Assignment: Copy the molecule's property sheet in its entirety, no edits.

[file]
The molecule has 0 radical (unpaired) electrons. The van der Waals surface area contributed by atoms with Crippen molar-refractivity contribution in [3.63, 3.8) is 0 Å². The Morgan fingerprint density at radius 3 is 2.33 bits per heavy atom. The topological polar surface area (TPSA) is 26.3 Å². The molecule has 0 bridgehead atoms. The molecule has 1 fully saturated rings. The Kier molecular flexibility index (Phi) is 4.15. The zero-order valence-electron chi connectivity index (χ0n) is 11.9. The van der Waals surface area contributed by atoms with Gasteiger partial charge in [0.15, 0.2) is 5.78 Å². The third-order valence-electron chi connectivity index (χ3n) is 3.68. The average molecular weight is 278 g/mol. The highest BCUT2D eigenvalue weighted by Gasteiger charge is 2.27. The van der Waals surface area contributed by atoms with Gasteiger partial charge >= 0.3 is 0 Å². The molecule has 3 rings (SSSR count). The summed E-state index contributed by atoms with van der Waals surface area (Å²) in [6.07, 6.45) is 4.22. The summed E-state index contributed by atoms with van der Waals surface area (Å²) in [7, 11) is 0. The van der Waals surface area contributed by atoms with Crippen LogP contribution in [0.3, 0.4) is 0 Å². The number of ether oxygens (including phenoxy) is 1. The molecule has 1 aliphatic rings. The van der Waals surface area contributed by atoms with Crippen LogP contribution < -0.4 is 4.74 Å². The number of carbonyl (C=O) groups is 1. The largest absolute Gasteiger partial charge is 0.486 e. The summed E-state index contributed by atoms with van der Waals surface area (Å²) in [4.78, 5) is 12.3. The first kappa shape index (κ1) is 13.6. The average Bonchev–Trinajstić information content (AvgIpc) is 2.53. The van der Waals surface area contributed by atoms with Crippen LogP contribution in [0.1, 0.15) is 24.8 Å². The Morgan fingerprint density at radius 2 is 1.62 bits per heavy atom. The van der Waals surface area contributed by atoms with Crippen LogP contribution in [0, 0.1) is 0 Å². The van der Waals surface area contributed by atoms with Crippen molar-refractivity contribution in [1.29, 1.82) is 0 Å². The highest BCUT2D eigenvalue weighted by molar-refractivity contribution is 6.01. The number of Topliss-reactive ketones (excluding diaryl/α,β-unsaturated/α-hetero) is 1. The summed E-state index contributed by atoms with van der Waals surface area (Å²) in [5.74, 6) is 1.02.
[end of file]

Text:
The molecule has 0 radical (unpaired) electrons. The van der Waals surface area contributed by atoms with Crippen molar-refractivity contribution in [3.63, 3.8) is 0 Å². The Morgan fingerprint density at radius 3 is 2.33 bits per heavy atom. The topological polar surface area (TPSA) is 26.3 Å². The molecule has 0 bridgehead atoms. The molecule has 1 fully saturated rings. The Kier molecular flexibility index (Phi) is 4.15. The zero-order valence-electron chi connectivity index (χ0n) is 11.9. The van der Waals surface area contributed by atoms with Gasteiger partial charge in [0.15, 0.2) is 5.78 Å². The third-order valence-electron chi connectivity index (χ3n) is 3.68. The average molecular weight is 278 g/mol. The highest BCUT2D eigenvalue weighted by Gasteiger charge is 2.27. The van der Waals surface area contributed by atoms with Gasteiger partial charge >= 0.3 is 0 Å². The molecule has 3 rings (SSSR count). The summed E-state index contributed by atoms with van der Waals surface area (Å²) in [6.07, 6.45) is 4.22. The summed E-state index contributed by atoms with van der Waals surface area (Å²) in [7, 11) is 0. The van der Waals surface area contributed by atoms with Crippen LogP contribution in [0.3, 0.4) is 0 Å². The number of ether oxygens (including phenoxy) is 1. The molecule has 1 aliphatic rings. The van der Waals surface area contributed by atoms with Crippen LogP contribution < -0.4 is 4.74 Å². The number of carbonyl (C=O) groups is 1. The largest absolute Gasteiger partial charge is 0.486 e. The summed E-state index contributed by atoms with van der Waals surface area (Å²) in [4.78, 5) is 12.3. The first kappa shape index (κ1) is 13.6. The average Bonchev–Trinajstić information content (AvgIpc) is 2.53. The van der Waals surface area contributed by atoms with Crippen LogP contribution in [0.1, 0.15) is 24.8 Å². The Morgan fingerprint density at radius 2 is 1.62 bits per heavy atom. The van der Waals surface area contributed by atoms with Crippen LogP contribution in [0, 0.1) is 0 Å². The van der Waals surface area contributed by atoms with Crippen molar-refractivity contribution in [1.29, 1.82) is 0 Å². The highest BCUT2D eigenvalue weighted by molar-refractivity contribution is 6.01. The number of Topliss-reactive ketones (excluding diaryl/α,β-unsaturated/α-hetero) is 1. The summed E-state index contributed by atoms with van der Waals surface area (Å²) in [5.74, 6) is 1.02.